The NFL preseason is a great evaluation period of a team's strengths and weaknesses heading into the regular season. Of course, there will always be some negatives, and there will always be some positives that come to light. But, ultimately, it is essential to tell the story on both sides.
Here are some notable standouts from week one.
OC Scott Turner, Carson Wentz, and Terry McLaurin
Scott Turner - Turner showcased a very good Cover 3 beater on this particular play. In a 3-by-1 formation, Washington is running curls at different depths to the trip's side, where the pass is intended to go. The flat defender, who is responsible for getting to the sideline, would be held up by the slot receiver, leaving the X-receiver open to the quarterback.
Carson Wentz - Carson Wentz shows very good post-snap processing in his ability to diagnose a Cover-3 shell and fire the football to an open Terry McLaurin. From a skillset standpoint, Wentz delivers this pass from the opposite hash, delivers the football on time, and leaves McLaurin with plenty of opportunities after the catch to gain additional yards. A testament to Wentz's arm strength and what Turner needs to execute certain concepts in his playbook.
Terry McLaurin - McLaurin does a good job threatening the cornerback with speed before breaking down for his curl route, leaving an excellent cushion that most NFL cornerbacks would not recover from.
Both plays above happened in succession, and Mathis showcased why Washington fell in love with him as a prospect. Mathis, aligning as Washington's backside 1-technique (between C/G), displays a good ability to absorb the combination block and stalemate the center. Carolina did gain yards, but not on Mathis's side. On the second play, Mathis displays good pad level, great hand placement, vision, and strength. Mathis quickly sheds the center (although he is on the lighter OL) and gets swarms the pile.
The second-year right tackle had some good reps in pass protection last week. His pass set points and foot quickness were impressive, and he displayed a good ability to handle power rushers. In addition, he showed comfortability being able to sink his hips and hold his ground against veteran defensive tackle Matt Ioannidis and rookie edge rusher Amare Barno. Not to mention the nasty streak and competitiveness that Comsi played with.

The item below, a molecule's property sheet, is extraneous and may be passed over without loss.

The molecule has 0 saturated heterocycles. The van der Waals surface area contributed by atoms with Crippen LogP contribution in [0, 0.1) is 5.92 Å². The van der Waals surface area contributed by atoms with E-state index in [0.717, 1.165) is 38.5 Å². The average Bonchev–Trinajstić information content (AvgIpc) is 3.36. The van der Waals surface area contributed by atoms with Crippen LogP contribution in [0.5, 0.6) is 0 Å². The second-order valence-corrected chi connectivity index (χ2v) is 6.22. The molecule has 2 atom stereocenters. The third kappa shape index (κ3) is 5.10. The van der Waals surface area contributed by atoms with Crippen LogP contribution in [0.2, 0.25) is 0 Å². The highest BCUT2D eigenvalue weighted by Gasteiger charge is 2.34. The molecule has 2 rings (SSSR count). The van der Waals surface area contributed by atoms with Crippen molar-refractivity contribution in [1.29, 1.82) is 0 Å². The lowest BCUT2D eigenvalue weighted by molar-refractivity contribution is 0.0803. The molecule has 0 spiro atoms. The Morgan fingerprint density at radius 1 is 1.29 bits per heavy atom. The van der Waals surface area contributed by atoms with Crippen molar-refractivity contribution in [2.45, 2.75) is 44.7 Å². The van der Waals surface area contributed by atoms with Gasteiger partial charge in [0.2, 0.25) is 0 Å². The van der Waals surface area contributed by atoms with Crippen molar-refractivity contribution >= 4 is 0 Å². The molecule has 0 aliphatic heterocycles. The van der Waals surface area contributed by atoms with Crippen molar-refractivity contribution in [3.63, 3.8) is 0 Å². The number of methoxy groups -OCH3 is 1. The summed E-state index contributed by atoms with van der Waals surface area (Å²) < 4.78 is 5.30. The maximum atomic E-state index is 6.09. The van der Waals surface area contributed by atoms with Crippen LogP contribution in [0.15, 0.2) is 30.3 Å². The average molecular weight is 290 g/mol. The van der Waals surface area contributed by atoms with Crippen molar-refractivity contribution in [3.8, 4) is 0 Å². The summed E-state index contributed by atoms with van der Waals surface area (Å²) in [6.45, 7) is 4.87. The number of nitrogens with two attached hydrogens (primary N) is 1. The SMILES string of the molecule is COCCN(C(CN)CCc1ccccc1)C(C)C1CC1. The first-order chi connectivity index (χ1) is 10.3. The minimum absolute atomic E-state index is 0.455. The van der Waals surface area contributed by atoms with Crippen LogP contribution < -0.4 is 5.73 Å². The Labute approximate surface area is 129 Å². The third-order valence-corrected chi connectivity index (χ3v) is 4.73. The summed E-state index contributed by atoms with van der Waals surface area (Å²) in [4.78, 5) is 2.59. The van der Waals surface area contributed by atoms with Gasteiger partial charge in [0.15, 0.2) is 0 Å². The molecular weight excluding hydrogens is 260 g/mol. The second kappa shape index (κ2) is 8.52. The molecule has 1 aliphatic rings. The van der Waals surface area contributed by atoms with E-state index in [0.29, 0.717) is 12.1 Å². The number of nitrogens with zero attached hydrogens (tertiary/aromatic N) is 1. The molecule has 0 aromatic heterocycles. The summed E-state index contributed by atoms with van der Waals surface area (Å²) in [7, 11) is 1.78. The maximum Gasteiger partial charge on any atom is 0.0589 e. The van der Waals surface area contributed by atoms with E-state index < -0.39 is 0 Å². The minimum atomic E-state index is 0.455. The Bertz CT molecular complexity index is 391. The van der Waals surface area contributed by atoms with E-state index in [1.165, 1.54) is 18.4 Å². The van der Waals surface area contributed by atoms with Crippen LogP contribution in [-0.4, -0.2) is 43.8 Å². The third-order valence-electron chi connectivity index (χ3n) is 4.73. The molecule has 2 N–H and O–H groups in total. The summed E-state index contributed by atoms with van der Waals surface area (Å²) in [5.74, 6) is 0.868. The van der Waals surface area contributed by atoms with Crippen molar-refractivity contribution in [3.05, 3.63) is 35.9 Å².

There was much to make about Dotson not having a single target (officially) in his debut for the Commanders; however, his stat sheet does not do his performance justice. There were some things that Dotson could have done better in his reps, but on this particular play, he showed just how dangerous he could be for this offense versus man coverage. Dotson is facing a squatting cornerback. At the snap, it is easy to see how easily he threatened the corner and created instant separation. Dotson takes an outside release on his stem before pressing vertically and explodes out of his break w/good COD. A jerk stem that led to a great opportunity over the middle. (Another good scheme call from Turner to get Curtis Samuel open.)
If people tell you that Jamin Davis was invisible last week, don't believe that narrative. Instead, point them to this article and this one.
JD McKissic on LB Jamin Davis: "looks like a totally different player."— John Keim (@john_keim) August 16, 2022
Davis is seeing concepts and blocking schemes cleaner, according to analysts at practice every day and his coaches, while also taking on blockers with great physicality. Additionally, he showcased how far he has come in his development on the field Saturday. It was not perfect, though, he did have a negatively graded run fit early on, and Safety Kam Curl was able to fill successfully. However, Ron Rivera said that he was in position nonetheless.